A HEADTEACHER has backed authors who criticised Oxford University Press for replacing nature vocabulary with hi-tech alternatives in a junior dictionary.

A group of 28 authors, including former children’s laureate Michael Morpurgo, have complained to Walton Street-based OUP about the removal of around 50 words from the Oxford Junior Dictionary (OJD), aimed at seven-year-olds.

While nature words have been removed, new words about computing including ‘cut and paste’, ‘broadband’ and ‘analogue’ have been added.

The authors said the move meant children would be less likely to spend time outdoors playing games with conkers or picking blackberries.

Headteacher of West Oxford Primary School Clare Bladen backed the authors and said the 238-pupil school in Ferry Hinksey Road had a particular focus on outdoor learning.

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She said: “These are children of the 21st century so they need to know hi-tech stuff, but there does need to be a balance between screen time and time outdoors.

“Technical language is part of children’s everyday speech, but they might not necessarily come across words like chestnut and conker, so they should stay in the dictionary.”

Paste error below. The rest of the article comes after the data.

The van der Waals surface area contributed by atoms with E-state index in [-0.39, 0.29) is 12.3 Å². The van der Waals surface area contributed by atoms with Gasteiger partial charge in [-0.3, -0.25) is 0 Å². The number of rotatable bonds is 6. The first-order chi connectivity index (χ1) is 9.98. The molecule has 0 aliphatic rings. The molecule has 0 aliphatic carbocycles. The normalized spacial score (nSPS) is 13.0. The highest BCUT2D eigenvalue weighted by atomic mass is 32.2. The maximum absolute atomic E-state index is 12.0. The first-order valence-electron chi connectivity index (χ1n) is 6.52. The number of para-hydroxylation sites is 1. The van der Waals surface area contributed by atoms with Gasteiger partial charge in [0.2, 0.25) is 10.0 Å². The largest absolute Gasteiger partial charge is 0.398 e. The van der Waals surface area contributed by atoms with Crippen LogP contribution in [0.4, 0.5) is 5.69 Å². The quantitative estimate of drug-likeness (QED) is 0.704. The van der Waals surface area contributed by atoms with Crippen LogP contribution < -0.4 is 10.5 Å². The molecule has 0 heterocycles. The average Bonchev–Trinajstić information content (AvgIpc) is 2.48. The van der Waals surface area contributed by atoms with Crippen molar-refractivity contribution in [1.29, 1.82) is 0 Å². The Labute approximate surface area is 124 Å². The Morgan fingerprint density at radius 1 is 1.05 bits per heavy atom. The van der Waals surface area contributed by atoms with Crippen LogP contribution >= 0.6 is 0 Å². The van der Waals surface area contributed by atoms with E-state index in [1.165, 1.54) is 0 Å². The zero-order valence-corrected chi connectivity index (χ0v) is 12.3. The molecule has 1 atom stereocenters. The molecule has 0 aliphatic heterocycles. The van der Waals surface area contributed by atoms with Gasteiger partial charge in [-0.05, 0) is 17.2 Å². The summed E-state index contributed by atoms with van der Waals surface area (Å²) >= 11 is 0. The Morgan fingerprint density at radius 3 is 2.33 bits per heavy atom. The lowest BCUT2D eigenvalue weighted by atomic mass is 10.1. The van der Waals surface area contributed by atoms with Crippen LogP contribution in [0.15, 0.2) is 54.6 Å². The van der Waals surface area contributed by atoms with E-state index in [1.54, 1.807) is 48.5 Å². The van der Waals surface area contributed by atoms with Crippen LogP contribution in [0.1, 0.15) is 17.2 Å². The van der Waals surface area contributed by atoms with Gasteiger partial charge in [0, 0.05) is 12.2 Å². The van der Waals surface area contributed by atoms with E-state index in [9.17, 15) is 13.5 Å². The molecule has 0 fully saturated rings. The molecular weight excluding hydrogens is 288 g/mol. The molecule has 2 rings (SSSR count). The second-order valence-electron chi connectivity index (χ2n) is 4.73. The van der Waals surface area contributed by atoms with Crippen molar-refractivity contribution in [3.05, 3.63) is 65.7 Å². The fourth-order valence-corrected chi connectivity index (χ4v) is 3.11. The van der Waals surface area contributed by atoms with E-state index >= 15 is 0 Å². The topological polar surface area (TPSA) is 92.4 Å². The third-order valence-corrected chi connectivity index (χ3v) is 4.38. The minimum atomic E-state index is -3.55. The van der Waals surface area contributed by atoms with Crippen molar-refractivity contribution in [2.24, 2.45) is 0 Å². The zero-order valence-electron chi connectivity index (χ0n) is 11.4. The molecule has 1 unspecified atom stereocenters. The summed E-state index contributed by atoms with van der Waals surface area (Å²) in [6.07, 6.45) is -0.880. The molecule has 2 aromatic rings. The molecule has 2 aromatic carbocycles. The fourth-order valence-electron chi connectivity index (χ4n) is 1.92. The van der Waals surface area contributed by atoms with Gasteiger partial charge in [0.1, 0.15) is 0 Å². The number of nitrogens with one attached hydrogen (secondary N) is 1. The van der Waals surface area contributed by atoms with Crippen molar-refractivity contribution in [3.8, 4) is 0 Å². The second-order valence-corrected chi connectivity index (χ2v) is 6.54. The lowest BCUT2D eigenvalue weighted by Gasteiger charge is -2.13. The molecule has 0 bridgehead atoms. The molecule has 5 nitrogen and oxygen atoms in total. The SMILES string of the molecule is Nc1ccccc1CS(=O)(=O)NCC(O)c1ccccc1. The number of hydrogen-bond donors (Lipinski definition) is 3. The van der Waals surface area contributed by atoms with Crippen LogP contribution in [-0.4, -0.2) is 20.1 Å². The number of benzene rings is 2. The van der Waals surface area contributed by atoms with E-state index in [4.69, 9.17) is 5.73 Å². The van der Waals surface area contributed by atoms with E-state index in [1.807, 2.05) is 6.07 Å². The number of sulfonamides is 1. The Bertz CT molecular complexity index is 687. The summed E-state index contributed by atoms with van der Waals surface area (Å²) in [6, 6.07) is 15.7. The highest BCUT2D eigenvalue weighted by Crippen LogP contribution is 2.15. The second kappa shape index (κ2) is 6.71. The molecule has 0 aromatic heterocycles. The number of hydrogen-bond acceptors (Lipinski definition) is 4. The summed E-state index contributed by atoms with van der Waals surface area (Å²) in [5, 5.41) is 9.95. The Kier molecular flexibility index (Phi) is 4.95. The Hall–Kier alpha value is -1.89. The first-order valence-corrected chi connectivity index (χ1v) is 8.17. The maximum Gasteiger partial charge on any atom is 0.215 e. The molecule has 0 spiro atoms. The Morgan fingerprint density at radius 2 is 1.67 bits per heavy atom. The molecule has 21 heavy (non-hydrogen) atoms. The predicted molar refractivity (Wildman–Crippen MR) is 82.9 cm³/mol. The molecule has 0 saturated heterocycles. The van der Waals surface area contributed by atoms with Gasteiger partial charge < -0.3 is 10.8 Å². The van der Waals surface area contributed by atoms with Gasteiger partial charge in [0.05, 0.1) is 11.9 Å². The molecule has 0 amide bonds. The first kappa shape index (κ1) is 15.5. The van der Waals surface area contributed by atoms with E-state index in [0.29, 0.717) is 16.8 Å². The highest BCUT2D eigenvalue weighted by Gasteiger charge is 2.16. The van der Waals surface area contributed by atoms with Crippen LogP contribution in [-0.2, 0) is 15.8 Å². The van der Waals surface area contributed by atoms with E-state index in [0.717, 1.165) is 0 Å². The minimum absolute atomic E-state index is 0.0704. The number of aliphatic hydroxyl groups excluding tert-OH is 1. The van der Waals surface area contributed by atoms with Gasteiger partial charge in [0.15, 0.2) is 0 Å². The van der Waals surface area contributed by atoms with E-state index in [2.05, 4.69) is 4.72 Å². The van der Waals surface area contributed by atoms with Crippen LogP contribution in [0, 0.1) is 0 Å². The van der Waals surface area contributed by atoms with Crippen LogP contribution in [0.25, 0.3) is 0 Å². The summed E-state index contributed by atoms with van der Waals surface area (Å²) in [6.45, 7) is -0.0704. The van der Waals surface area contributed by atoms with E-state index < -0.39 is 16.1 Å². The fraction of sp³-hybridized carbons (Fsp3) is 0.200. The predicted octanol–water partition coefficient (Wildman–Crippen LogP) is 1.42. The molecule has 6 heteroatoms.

Pupils at the school agreed that nature words should not be scrapped readily.

Frith Dixon, seven, from Oxford, said: “I love playing outdoors so I think the nature words should stay.”

Rosie Gee, also seven, from Oxford, added: “I live on a farm and I love learning about nature.”

The authors said the changes, first implemented in 2007 and maintained in the 2012 edition, would lead to youngsters focusing less on the great outdoors.

Their letter to OUP said: “Compared with a generation ago, when 40 per cent of children regularly played in natural areas, only 10 per cent do so, while another 40 per cent never play anywhere outdoors.

“It is worrying that in contrast to those words taken out, many [of the words added] are associated with the solitary childhoods of today.

“The National Trust list of 50 things to do before you are 11 includes many for which OJD once had words, but no longer, like playing conkers, picking blackberries, or catching minnows in a net.”

OUP spokeswoman Harriet Bayly said: “The Oxford Junior Dictionary includes around 400 words related to nature.”

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